When Yeukai was 18, she had just finished her A-Levels in Zimbabwe. She was excited about beginning her degree and her future looked bright. But she wasn’t living in normal circumstances. Zimbabwe’s political climate was fraught with civil unrest and with economic collapse just three years away, inflation was impossibly high.
Unable to stand by and watch, factions of Zimbabwean society became politically active, speaking out against the Government. Yeukai’s college began canvassing to help push the failing and dangerous ruling party out. As a result, Yeukai, and many others, became targets of the Government’s militia. After a campaign of intimidation and threats, she was subjected to a serious violent attack. Although she managed to escape with her life, the danger was still present, and she was forced to flee the country.
Now a ‘political asylum seeker’ living in detention, 18-year-old Yeukai, who had only ever been looked after by her mum, was scared and alone. Her Zimbabwean passport had been confiscated by the British Government and her once bright future now looked bleak.
Once Yeukai left detention, what ensued was nine years of struggle to access basic services, no right to work or education. Without proper documentation, even joining a doctor’s surgery was tough.
Yeukai’s situation became uncertain again when the British Government decided many Zimbabweans no longer needed asylum, and sought to deport her and many others, back to face the horrors they had escaped. Officially homeless, a dangerous situation for a young person anywhere, Yeukai began to discover how treacherous life can be when you don’t officially ‘exist’.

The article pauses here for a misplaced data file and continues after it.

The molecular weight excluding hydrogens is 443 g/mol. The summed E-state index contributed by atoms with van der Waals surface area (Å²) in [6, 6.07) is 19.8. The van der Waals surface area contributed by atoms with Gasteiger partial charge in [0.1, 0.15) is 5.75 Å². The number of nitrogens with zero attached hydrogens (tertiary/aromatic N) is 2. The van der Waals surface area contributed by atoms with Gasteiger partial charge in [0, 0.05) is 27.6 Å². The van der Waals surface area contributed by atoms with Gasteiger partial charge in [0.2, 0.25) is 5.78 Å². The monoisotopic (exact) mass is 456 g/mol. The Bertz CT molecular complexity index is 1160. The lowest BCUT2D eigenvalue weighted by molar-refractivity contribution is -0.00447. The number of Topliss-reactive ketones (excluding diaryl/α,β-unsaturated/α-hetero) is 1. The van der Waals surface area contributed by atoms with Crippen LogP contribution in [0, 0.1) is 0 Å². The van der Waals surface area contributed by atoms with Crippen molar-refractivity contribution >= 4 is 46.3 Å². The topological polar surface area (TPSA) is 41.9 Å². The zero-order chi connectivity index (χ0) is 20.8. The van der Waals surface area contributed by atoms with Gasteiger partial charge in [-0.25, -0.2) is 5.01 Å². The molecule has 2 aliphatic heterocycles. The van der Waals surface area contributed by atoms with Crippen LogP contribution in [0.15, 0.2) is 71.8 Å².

But she pressed on, and after two years and a judiciary review, was allowed to remain as a refugee, but still unable to work or get an education. How was she ever going to developed herself, or attain skills?
How could she contribute to the UK, or even go home and help rebuild Zimbabwe whilst in this limbo?
Yeukai’s strategy was to find and take every single course that she could, travelling all over London to volunteer at charities and organisations. During this time, she met people, heard their stories, and realised that what she had learned was a valuable resource to people. Some good could come of her experiences after all.
She became a touch point for people in her community, helping with paperwork, advising where to access services. While Yeukai was busy mobilising her community she also lobbied the Government to understand the precarious situation of Zimbabwean refugees and to grant temporary work rights so they didn’t become deskilled.
“It sounds basic, but it means a big deal, to have the freedom to look for a job and look for an opportunity without fear. And that’s why, when I speak to people, I know how a situation can change for them, even if they don’t believe it, because I’ve been there. I know that with positive action that you can take a person to a place of hopefulness.” Yeukai Taruvinga, Founder and Managing Director of Active Horizons
Yeukai’s work resulted in a Government agreement to reassess its policy on the deportation of Zimbabwean refugees. In 2007, in recognition of her work, Yeukai was invited to Prince Charles’s 60th birthday, where she went to meet him. And with determination, and some luck, she was also able to take steps for herself and finally begin – and complete – her long-awaited degree.
It took until 2009 for Yeukai to become a British Citizen. She continues her work through Active Horizons, working in the community of Bexley, both with residents and the elected council, improving engagement, communications and conditions in the borough for residents.
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